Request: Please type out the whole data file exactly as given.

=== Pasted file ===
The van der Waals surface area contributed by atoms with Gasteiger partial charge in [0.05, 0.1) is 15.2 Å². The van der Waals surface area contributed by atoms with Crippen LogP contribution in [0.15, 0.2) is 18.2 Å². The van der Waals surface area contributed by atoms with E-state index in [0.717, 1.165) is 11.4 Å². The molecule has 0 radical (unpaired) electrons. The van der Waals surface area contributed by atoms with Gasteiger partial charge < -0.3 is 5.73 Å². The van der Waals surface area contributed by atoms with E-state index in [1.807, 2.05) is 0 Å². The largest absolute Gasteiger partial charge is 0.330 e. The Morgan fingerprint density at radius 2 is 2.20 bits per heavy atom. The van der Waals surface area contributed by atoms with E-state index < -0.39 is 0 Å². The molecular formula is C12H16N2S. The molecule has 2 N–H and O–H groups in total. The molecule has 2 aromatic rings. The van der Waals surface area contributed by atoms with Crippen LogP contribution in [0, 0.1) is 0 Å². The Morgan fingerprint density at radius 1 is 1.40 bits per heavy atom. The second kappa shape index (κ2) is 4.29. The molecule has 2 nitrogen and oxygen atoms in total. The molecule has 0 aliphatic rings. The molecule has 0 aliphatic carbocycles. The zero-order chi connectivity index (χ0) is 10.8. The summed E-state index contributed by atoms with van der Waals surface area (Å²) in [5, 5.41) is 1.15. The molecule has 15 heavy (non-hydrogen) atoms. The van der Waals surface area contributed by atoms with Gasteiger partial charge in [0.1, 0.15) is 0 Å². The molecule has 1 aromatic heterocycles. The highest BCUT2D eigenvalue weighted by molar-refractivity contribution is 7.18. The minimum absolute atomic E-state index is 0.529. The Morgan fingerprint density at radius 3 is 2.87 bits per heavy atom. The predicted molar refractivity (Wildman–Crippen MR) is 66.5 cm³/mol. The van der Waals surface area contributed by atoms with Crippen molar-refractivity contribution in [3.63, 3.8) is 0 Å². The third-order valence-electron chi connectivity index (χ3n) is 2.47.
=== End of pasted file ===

The van der Waals surface area contributed by atoms with Gasteiger partial charge in [0.05, 0.1) is 15.2 Å². The van der Waals surface area contributed by atoms with Crippen LogP contribution in [0.15, 0.2) is 18.2 Å². The van der Waals surface area contributed by atoms with E-state index in [0.717, 1.165) is 11.4 Å². The molecule has 0 radical (unpaired) electrons. The van der Waals surface area contributed by atoms with Gasteiger partial charge < -0.3 is 5.73 Å². The van der Waals surface area contributed by atoms with E-state index in [1.807, 2.05) is 0 Å². The largest absolute Gasteiger partial charge is 0.330 e. The Morgan fingerprint density at radius 2 is 2.20 bits per heavy atom. The van der Waals surface area contributed by atoms with E-state index < -0.39 is 0 Å². The molecular formula is C12H16N2S. The molecule has 2 N–H and O–H groups in total. The molecule has 2 aromatic rings. The van der Waals surface area contributed by atoms with Crippen LogP contribution in [0, 0.1) is 0 Å². The Morgan fingerprint density at radius 1 is 1.40 bits per heavy atom. The second kappa shape index (κ2) is 4.29. The molecule has 2 nitrogen and oxygen atoms in total. The molecule has 0 aliphatic rings. The molecule has 0 aliphatic carbocycles. The zero-order chi connectivity index (χ0) is 10.8. The summed E-state index contributed by atoms with van der Waals surface area (Å²) in [5, 5.41) is 1.15. The molecule has 15 heavy (non-hydrogen) atoms. The van der Waals surface area contributed by atoms with Gasteiger partial charge in [0.1, 0.15) is 0 Å². The molecule has 1 aromatic heterocycles. The highest BCUT2D eigenvalue weighted by molar-refractivity contribution is 7.18. The minimum absolute atomic E-state index is 0.529. The Morgan fingerprint density at radius 3 is 2.87 bits per heavy atom. The predicted molar refractivity (Wildman–Crippen MR) is 66.5 cm³/mol. The van der Waals surface area contributed by atoms with Crippen molar-refractivity contribution in [3.63, 3.8) is 0 Å². The third-order valence-electron chi connectivity index (χ3n) is 2.47.